I walked past the green and red shoeboxes and my heart caught just a little bit. I was in the middle of Hobby Lobby and my senses were overwhelmed with plaid pillows, glittery ornaments and ceramic Santas. But it was the tidy stack of boxes that held my attention.
Those boxes are a connection to the precious innocence of my now-teenage children.
Every year, since my Jordan, Charlie and Ben were little, they would each fill up a box for a child somewhere across the globe. Toy cars, crayons and magically growing washcloths always seemed to make it into their boxes. The kids also included a photo and a little note saying hello.
We then dropped our “Operation Christmas Child” boxes at our church, where volunteers made sure they found their way to a waiting child somewhere around the world.
We didn’t put one together last year. I missed the nostalgia of it, but I didn’t push it, because, well, life with two teens, an elementary school kid and a basketball coach just felt too busy.
A poor excuse, I know.
Roy Becker reminded me of those sweet shoeboxes when he sent me this note about a woman who gives thanks for being alive by packing up those boxes.
“My wife, Patty, and I have coordinated the Samaritan's Purse ‘Operation Christmas Child’ shoebox collection at First Baptist Church in Aberdeen, S.D., for somewhere around 25 years.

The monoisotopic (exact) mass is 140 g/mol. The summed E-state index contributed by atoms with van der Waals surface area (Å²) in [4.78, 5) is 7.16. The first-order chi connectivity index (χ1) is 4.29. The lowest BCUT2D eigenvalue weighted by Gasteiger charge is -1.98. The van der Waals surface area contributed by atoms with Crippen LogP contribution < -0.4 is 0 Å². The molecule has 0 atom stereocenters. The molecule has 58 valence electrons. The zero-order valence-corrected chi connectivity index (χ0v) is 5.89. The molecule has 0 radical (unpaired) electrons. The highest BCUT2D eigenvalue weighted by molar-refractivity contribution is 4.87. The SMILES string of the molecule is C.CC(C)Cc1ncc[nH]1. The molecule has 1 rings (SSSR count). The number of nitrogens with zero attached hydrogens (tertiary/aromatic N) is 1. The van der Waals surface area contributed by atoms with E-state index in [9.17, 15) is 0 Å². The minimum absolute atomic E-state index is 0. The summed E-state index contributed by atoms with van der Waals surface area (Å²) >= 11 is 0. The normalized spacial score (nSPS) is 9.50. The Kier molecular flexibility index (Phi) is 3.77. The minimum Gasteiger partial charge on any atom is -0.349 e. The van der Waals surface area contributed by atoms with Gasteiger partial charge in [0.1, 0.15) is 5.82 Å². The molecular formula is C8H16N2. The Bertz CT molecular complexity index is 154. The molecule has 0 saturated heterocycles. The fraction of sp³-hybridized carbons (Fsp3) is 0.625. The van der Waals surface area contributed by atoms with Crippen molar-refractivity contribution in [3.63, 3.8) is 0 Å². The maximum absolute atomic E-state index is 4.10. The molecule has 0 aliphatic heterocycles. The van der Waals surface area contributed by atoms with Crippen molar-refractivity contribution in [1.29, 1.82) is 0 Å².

"The number of shoeboxes we collect and then deliver to the Relay Center in Sioux Falls usually runs from 1,500-2,000. It's a great ministry that lots of churches and individuals around Aberdeen are involved in.
"We have an individual in our church who has put together shoeboxes for many years. Peggy Abeln does an extra box for every year she is cancer-free. This year, she’ll be donating 21 boxes.
"Peggy was an elementary school teacher for 44 years until she retired in 2017. She has had various health problems over the years but has beaten death a number of times.
"I see the kindness she continues to spread for all the underprivileged children around the world. These are kids who don’t even know her, yet she has touched over all these years. That’s not even counting all the young children she has influenced in her teaching years here in Aberdeen."
When I talked with Peggy about her commitment to Operation Christmas Child, she shared her love of God and her love of children. She said even though she never had any children of her own, her whole life has been dedicated to kids.
Peggy said, “I knew if I lived through the cancer I would give those boxes to say thank you to God.
"Each child only gets a box once in their lifetime. I think every kid should have something to hug so I always pack a stuffed animal (along with other things) to give joy and lightness in their lives."
National Collection Week is Nov. 16-23. For more information, please visit samaritanspurse.org.
Please continue to share your stories of kindness with me at firstname.lastname@example.org.
Nicole J. Phillips, a former Fargo television anchor, is a speaker, author and host of The Kindness Podcast. She lives in Aberdeen, S.D., with her three children and her husband, Saul Phillips, the head men's basketball coach at Northern State University. You can visit Nicole at nicolejphillips.com.